Headache after Diarrhea: Know the Causes and Remedies

If you have just recently experienced a headache after diarrhea, researchers are finding there may be a common reason for this. Gastrointestinal illness, migraine headaches, and things that cause dehydration can lead to these two showing up together. This article will explain some of the things that cause you to get a headache after or with an episode of diarrhea, if it is anything to worry about, and things you can do to help.

Why Did You Get A Headache after Diarrhea?

A headache right after diarrhea, or even during a bout of diarrhea can be due to a number of reasons. Studies show they can occur together, and some of the causes are nothing to worry about, but a few may be serious. Here a list of some of the more common causes:

1. Viral Infection

Headaches and diarrhea often go hand-in-hand if you are suffering from a viral infection. Viruses are invaders that are tinier than bacteria, but pack a stronger punch on the body. They get inside and begin to multiply as they attach to your cells. Your body then has to fight off the virus on its own, so the headache may stick around even after the diarrhea has gone away.

Other symptoms include fever, vomiting, muscle aches, cough, abdominal cramping, sore throat, and fatigue.

2. Dehydration

A headache after diarrhea could signal dehydration. When you have diarrhea, you risk losing too many fluids. This can cause a drop in electrolytes, which can be dangerous. If you had 3 or more episodes of diarrhea in a day, you are at increased risk of diarrhea.

Other symptoms include dry mouth, excessive thirst, dark urine, dry skin, muscle cramping, and lack of tears.

3. Food Poisoning

Bacteria, parasites, and viruses in food can cause food poisoning. It often leads to a bad case of diarrhea, and can cause a headache. Food poisoning can start as soon as 30 minutes after eating a food that is contaminated.

Other symptoms include chills, fever, abdominal cramping, vomiting, nausea, and diarrhea with blood.

4. Migraine Headache

New research has shown there might be a common link between migraine headaches, and diarrhea and/or vomiting. In children, this usually starts out with vomiting, diarrhea, and dizzy spells. As they get older, they experience gastrointestinal symptoms, and then the migraine headache sets in. Adults who suffer from migraines tend to have more issues with diarrhea, acid reflux, and nausea.

Other symptoms include seeing an aura prior to an episode, flashing lights, light sensitivity, appetite loss, noise sensitivity, and ringing in ears.

5. Antibiotic Side-Effect

Antibiotic use can wipe out infections, but they can also wipe out all the “good” bacteria in your gut. This can lead to one of the possible side-effects, diarrhea. If you notice a headache after diarrhea with antibiotics, this may also be a side-effect of the medication.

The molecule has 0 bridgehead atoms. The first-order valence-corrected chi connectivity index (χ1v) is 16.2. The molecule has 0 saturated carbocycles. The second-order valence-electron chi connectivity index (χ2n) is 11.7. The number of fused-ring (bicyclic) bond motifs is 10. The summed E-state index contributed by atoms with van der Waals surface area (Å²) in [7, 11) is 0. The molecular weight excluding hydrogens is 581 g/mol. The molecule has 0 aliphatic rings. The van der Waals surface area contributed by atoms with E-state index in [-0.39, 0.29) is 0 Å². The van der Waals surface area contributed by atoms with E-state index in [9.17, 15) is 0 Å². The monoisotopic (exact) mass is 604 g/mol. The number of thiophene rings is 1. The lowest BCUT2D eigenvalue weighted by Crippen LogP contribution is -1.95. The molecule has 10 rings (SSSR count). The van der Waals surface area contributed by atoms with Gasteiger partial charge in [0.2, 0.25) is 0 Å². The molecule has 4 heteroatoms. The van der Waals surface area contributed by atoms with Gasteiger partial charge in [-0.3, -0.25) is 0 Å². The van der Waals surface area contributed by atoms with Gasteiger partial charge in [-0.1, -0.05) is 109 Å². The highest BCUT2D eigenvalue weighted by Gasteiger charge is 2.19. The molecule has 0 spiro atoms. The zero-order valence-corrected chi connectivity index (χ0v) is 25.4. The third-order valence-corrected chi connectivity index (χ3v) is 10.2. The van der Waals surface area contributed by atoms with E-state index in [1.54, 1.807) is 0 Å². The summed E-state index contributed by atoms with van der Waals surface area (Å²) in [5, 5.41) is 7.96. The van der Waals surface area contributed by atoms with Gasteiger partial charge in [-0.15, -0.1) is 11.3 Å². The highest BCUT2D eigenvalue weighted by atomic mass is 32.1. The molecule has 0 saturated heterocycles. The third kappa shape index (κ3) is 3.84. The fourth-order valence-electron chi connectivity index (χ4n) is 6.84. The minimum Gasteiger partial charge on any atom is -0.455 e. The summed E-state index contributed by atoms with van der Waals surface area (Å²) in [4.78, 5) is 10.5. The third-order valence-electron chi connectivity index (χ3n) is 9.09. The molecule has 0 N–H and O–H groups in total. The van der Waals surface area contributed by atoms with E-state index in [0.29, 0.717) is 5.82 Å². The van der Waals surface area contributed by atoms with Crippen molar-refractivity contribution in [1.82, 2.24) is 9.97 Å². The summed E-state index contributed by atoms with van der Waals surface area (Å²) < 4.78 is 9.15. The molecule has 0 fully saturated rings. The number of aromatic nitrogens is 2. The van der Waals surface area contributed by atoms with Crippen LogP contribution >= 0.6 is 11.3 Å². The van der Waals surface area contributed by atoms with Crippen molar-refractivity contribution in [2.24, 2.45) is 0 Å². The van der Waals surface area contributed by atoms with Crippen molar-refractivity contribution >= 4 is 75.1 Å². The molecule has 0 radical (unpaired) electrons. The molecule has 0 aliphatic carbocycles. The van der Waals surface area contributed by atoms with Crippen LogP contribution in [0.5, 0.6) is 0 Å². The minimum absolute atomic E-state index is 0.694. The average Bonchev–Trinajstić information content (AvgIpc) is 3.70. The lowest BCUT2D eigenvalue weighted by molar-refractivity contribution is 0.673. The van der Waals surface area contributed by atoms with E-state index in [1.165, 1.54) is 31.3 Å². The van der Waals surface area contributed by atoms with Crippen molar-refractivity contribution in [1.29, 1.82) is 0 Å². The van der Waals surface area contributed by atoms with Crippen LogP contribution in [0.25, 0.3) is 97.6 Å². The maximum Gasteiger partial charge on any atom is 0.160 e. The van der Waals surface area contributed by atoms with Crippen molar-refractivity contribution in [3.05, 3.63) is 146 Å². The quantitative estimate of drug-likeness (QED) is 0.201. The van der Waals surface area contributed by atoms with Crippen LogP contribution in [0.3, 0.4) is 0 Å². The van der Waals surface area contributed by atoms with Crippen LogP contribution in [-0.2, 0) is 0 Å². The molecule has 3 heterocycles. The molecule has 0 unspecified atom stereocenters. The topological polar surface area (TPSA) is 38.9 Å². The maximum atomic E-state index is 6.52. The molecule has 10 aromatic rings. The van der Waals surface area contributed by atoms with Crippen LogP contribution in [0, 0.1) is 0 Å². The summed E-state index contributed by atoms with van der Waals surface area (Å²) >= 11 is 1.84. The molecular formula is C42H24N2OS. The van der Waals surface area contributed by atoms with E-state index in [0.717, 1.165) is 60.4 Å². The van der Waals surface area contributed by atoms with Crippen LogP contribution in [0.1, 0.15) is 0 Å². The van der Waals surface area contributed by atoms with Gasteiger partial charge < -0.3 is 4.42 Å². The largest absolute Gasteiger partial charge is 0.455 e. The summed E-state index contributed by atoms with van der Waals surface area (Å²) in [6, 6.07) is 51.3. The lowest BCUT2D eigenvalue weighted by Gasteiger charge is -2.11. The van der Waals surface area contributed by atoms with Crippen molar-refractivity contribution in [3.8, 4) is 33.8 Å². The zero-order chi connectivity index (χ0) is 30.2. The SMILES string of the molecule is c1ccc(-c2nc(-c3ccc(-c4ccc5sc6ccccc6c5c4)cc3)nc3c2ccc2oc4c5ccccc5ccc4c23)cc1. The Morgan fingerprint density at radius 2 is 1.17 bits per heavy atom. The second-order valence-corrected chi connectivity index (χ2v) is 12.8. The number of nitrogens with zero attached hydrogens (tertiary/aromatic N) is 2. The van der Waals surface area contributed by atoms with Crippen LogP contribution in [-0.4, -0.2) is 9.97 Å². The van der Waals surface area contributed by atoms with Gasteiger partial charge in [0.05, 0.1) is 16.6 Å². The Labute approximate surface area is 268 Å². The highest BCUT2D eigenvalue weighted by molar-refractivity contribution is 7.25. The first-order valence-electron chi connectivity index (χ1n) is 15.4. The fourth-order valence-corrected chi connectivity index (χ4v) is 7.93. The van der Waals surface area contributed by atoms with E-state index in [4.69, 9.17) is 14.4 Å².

Other symptoms include nausea, vomiting, feeling dizzy, abdominal pain, and yeast infections.

6. Too Much Caffeine

Overuse of caffeine can stimulate the bowels and cause diarrhea. Too much caffeine can also trigger a headache in sensitive people. Headaches and diarrhea usually start shortly after caffeine intake and taper off as the caffeine wears off.

Other symptoms include feeling shaky/jittery, nausea, muscle twitching, fast heartbeat, irregular heartbeats, agitation, sensitivity to sounds, and anxiety.

Could It Be Something Serious?

Yes. One concern with a headache after diarrhea is dehydration. If you have been suffering from diarrhea for 3 or more days, you can be at risk for serious dehydration. Diarrhea can lower your body fluid levels quickly. Dehydration puts you at risk for low electrolyte levels, which can affect the heart rhythm and organ function.

How to Deal with It

Getting a headache with diarrhea can be a miserable experience. You just want to rest, but have to keep getting up to the bathroom. If you know why this is happening, there are steps you can take at home to relieve some of the discomfort. Try these helpful tips:

  • Drink fluids. If you have diarrhea, you will need to replace lost fluids to prevent dehydration. This may actually help prevent a headache after the diarrhea goes away. Use a good electrolyte replacement beverage to help replace sodium, and potassium.
  • Take an over-the-counter pain reliever. Try an over-the-counter pain reliever for the headache. This may also help relieve any abdominal cramping you may be having with the diarrhea. Make sure to check with your doctor first.
  • Try an over-the-counter anti-diarrheal if your doctor gives the okay. Keep in mind these are not safe with food poisoning or viral illness. Diarrhea may be your body trying to get rid of the virus or bacteria. These are most safe in cases of caffeine overuse, medication side-effects, and even diarrhea that happens with a migraine.
  • Eat a soft or clear liquid diet (BRAT). Be gentle on your tummy, but keep nutrients coming into your body. Avoid spicy and greasy foods until you are better. Eat the BRAT diet (Bananas, Rice, Applesauce, and Toast). These are foods that can help “bulk” up the stool and slow the digestive system down.
  • Sniff some rosemary. Rosemary can help relieve headaches and calm the stomach. It is best used as aromatherapy. You can burn some rosemary oil in a burner, or sniff some fresh rosemary.
  • Try yogurt with antibiotic use. If you experience diarrhea with antibiotics, try using yogurt daily while taking them. This will help keep the good bacteria in your digestive system and ease diarrhea.

When to Seek Medical Help

If you experience a headache after diarrhea that does not go away, you need to check it with your doctor. If you have symptoms of dehydration that seem to be getting worse with confusion, very dry mouth, skin that does not bounce back when pinched, you need to get to the emergency room for possible fluid replacement.

 
 
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